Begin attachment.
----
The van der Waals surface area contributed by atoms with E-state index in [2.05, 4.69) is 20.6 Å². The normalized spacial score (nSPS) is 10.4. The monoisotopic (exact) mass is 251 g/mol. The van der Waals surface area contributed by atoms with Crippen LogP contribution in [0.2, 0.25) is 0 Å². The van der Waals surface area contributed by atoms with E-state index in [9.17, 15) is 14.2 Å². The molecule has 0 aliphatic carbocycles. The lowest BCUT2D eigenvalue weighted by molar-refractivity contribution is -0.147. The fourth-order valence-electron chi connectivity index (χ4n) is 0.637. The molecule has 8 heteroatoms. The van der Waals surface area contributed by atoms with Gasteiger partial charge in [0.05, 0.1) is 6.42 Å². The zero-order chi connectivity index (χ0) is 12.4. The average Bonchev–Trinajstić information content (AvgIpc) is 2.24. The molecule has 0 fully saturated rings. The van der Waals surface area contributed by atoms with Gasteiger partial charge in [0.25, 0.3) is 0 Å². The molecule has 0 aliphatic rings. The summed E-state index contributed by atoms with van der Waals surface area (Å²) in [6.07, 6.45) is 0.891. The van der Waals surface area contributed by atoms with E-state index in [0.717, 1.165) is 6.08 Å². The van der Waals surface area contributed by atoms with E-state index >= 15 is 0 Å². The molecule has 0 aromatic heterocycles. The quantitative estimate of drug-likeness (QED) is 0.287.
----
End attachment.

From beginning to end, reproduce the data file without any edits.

The van der Waals surface area contributed by atoms with E-state index in [2.05, 4.69) is 20.6 Å². The normalized spacial score (nSPS) is 10.4. The monoisotopic (exact) mass is 251 g/mol. The van der Waals surface area contributed by atoms with Crippen LogP contribution in [0.2, 0.25) is 0 Å². The van der Waals surface area contributed by atoms with E-state index in [9.17, 15) is 14.2 Å². The molecule has 0 aliphatic carbocycles. The lowest BCUT2D eigenvalue weighted by molar-refractivity contribution is -0.147. The fourth-order valence-electron chi connectivity index (χ4n) is 0.637. The molecule has 8 heteroatoms. The van der Waals surface area contributed by atoms with Gasteiger partial charge in [0.05, 0.1) is 6.42 Å². The zero-order chi connectivity index (χ0) is 12.4. The average Bonchev–Trinajstić information content (AvgIpc) is 2.24. The molecule has 0 fully saturated rings. The van der Waals surface area contributed by atoms with Gasteiger partial charge in [0.25, 0.3) is 0 Å². The molecule has 0 aliphatic rings. The summed E-state index contributed by atoms with van der Waals surface area (Å²) in [6.07, 6.45) is 0.891. The van der Waals surface area contributed by atoms with E-state index in [0.717, 1.165) is 6.08 Å². The van der Waals surface area contributed by atoms with E-state index >= 15 is 0 Å². The molecule has 0 aromatic heterocycles. The quantitative estimate of drug-likeness (QED) is 0.287.